has inferior customer service, something Trader
Joe’s believes reflects poorly on its brand."
Law professor Rebecca Tushnet
ran a good summary of the decision.
PTAB invalidates two Teva patents
The Patent Trial and Appeal Board has cancelled two Teva
patents covering multiple sclerosis drug Copaxone and is due to
issue a final decision on a third petition by this
reports Bloomberg. The patents were challenged by
company’s stock fell 3% the day of the news.
Copaxone generates 20% of its revenue.
Teva confirmed the PTAB had ruled to invalidate all claims
of the '250 and '413 patents for 40 mg Copaxone, and said it
plans to appeal to the United States Court of Appeals for the
"We remain confident in the strength of our intellectual
property surrounding Copaxone 40mg. We are prepared to defend
the full suite of our intellectual property through the PTAB
and the US courts regardless of the time required," said Erez
Vigodman, president and CEO of Teva.
The PTAB declined a request for a post-grant review on an
additional Copaxone 40mg patent. Teva will defend four patents
('250, '413, '302 and '776), all listed in the Orange Book with
expiry dates into 2030, against a number of ANDA filers in US
District Court for the District of Delaware trial scheduled to
begin in September 2016.
The Eastern District’s 36% win rate
Lawyer and blogger Michael Smith of Siebman Burg Phillips
& Smith has revealed how plaintiffs have been getting on in
the Eastern District of Texas so far this year.
"I get asked a lot what the current statistics are for
patent trials in the district – is this a 2013 where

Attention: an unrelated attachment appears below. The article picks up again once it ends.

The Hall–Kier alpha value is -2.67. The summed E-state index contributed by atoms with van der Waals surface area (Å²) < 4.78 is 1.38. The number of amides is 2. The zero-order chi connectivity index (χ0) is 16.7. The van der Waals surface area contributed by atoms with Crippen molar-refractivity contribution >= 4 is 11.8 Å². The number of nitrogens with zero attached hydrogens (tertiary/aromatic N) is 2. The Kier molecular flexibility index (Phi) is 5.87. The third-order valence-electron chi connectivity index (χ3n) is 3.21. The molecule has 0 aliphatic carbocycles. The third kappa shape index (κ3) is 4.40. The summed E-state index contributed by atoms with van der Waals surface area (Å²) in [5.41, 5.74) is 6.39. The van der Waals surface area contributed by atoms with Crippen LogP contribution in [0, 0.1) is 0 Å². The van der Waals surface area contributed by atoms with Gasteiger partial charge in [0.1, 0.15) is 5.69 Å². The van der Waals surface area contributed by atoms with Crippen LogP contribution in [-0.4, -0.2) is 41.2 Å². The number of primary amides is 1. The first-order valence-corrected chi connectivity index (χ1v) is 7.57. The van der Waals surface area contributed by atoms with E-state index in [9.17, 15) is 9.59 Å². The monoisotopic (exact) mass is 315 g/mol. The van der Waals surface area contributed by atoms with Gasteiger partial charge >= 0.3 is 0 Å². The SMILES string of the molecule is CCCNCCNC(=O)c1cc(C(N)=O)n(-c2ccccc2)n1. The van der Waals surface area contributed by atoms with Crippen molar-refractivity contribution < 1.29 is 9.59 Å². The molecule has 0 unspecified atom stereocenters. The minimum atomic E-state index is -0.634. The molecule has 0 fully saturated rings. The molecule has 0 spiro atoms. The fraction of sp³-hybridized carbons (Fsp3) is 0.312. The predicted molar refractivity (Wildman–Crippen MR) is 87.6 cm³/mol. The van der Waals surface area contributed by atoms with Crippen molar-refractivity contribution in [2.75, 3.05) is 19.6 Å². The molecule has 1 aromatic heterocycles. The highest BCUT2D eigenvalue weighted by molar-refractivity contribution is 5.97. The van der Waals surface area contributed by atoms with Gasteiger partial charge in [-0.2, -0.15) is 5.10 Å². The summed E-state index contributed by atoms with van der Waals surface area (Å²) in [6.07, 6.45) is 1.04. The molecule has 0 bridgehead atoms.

defendants are winning 2-1 or a 2014 where it's the other way,
or a 2015 where it's even," Smith
said on EDTexweblog.com. "Well, yes, no and yes. So
He revealed 12 patent trials have taken place in the
district so far this year.
"[B]ut I count one (Metaswitch) twice because both sides
were claiming their patents had been infringed, and the
Marshall jury found none were infringed, and, hysterically
(easy for me to say because I wasn't in the case) both sides'
patents were invalid," said Smith. "Of those 12, juries found
for the plaintiff six times and the defendant six times, for a
win rate at trial of 50%."
Post-verdict, one verdict was reversed as a result of a
patent invalidation, one was set aside and new trials ordered,
and one was upheld but with a new trial set on damages. This
makes for four wins for plaintiffs, seven for defendants, and a
new trial coming for one case – giving a win rate of
IV patents invalidated
Also, in the Eastern District of Texas, Judge Gilstrap on
invalidated two Intellectual Ventures patents under Section
101 but let a third survive, in a case in which J Crew Group is
The PatentDocs blog
ran a thorough analysis of the decisions.
The '715 patent is directed to a method for allowing an
internet user to create a web page that may simultaneously
display public and private data as integrated data on one
digital screen or other network device.
The '370 patent discloses a method for using a network for
the recommendation of goods and services based on a potential
customer's selection of goods and services and a database of
previous customer purchase history.
The '324 patent, which was found valid, discloses a method
for storing and retrieving transaction information via a
nonpredictable barcode. Interestingly, the PTAB had noted
earlier this month that this patent was more likely than not
invalid, when it instituted trial on a CBM of it.
- The USPTO
is considering an end to accelerated examination,
as reported by IP Watchdog. Fewer than 200 of these types
of petitions are filed a year.
- Erich Spangenberg has
hit back at the EFF’s call on universities to
unilaterally disarm in patent disputes,
on his Spangenblog. "It all sounds very noble, unless you
have some basic understanding of how the patent system works,"
- Internet provider Cox
is appealing an order to pay BMG Rights Management $25 million
in damages to the US Court of Appeals for the Fourth Circuit,
reports Torrent Freak. It was unsuccessful earlier this
month with a motion for judgment as matter of law in a case in
which it was found guilty of willful contributory copyright